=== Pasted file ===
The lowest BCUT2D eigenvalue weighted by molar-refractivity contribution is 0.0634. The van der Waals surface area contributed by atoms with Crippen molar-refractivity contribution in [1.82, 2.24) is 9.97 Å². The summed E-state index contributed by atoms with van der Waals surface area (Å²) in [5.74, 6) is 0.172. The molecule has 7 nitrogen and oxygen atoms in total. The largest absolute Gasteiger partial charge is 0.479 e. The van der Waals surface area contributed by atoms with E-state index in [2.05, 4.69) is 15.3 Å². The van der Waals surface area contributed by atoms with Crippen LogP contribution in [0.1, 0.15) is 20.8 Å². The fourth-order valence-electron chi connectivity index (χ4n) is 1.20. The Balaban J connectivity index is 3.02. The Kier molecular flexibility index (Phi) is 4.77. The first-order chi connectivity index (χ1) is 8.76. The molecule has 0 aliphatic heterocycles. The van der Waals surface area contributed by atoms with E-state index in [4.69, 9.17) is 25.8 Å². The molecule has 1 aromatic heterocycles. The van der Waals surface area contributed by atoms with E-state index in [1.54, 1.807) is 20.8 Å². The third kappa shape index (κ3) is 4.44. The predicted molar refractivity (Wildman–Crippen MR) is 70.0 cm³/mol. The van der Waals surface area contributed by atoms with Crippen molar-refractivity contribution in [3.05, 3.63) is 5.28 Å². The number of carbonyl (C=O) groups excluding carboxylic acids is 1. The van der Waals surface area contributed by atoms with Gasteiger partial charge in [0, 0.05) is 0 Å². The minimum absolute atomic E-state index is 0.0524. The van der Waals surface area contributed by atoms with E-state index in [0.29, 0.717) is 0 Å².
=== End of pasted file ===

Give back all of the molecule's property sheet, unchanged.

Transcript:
The lowest BCUT2D eigenvalue weighted by molar-refractivity contribution is 0.0634. The van der Waals surface area contributed by atoms with Crippen molar-refractivity contribution in [1.82, 2.24) is 9.97 Å². The summed E-state index contributed by atoms with van der Waals surface area (Å²) in [5.74, 6) is 0.172. The molecule has 7 nitrogen and oxygen atoms in total. The largest absolute Gasteiger partial charge is 0.479 e. The van der Waals surface area contributed by atoms with E-state index in [2.05, 4.69) is 15.3 Å². The van der Waals surface area contributed by atoms with Crippen LogP contribution in [0.1, 0.15) is 20.8 Å². The fourth-order valence-electron chi connectivity index (χ4n) is 1.20. The Balaban J connectivity index is 3.02. The Kier molecular flexibility index (Phi) is 4.77. The first-order chi connectivity index (χ1) is 8.76. The molecule has 0 aliphatic heterocycles. The van der Waals surface area contributed by atoms with E-state index in [4.69, 9.17) is 25.8 Å². The molecule has 1 aromatic heterocycles. The van der Waals surface area contributed by atoms with E-state index in [1.54, 1.807) is 20.8 Å². The third kappa shape index (κ3) is 4.44. The predicted molar refractivity (Wildman–Crippen MR) is 70.0 cm³/mol. The van der Waals surface area contributed by atoms with Crippen molar-refractivity contribution in [3.05, 3.63) is 5.28 Å². The number of carbonyl (C=O) groups excluding carboxylic acids is 1. The van der Waals surface area contributed by atoms with Gasteiger partial charge in [0, 0.05) is 0 Å². The minimum absolute atomic E-state index is 0.0524. The van der Waals surface area contributed by atoms with E-state index in [0.29, 0.717) is 0 Å².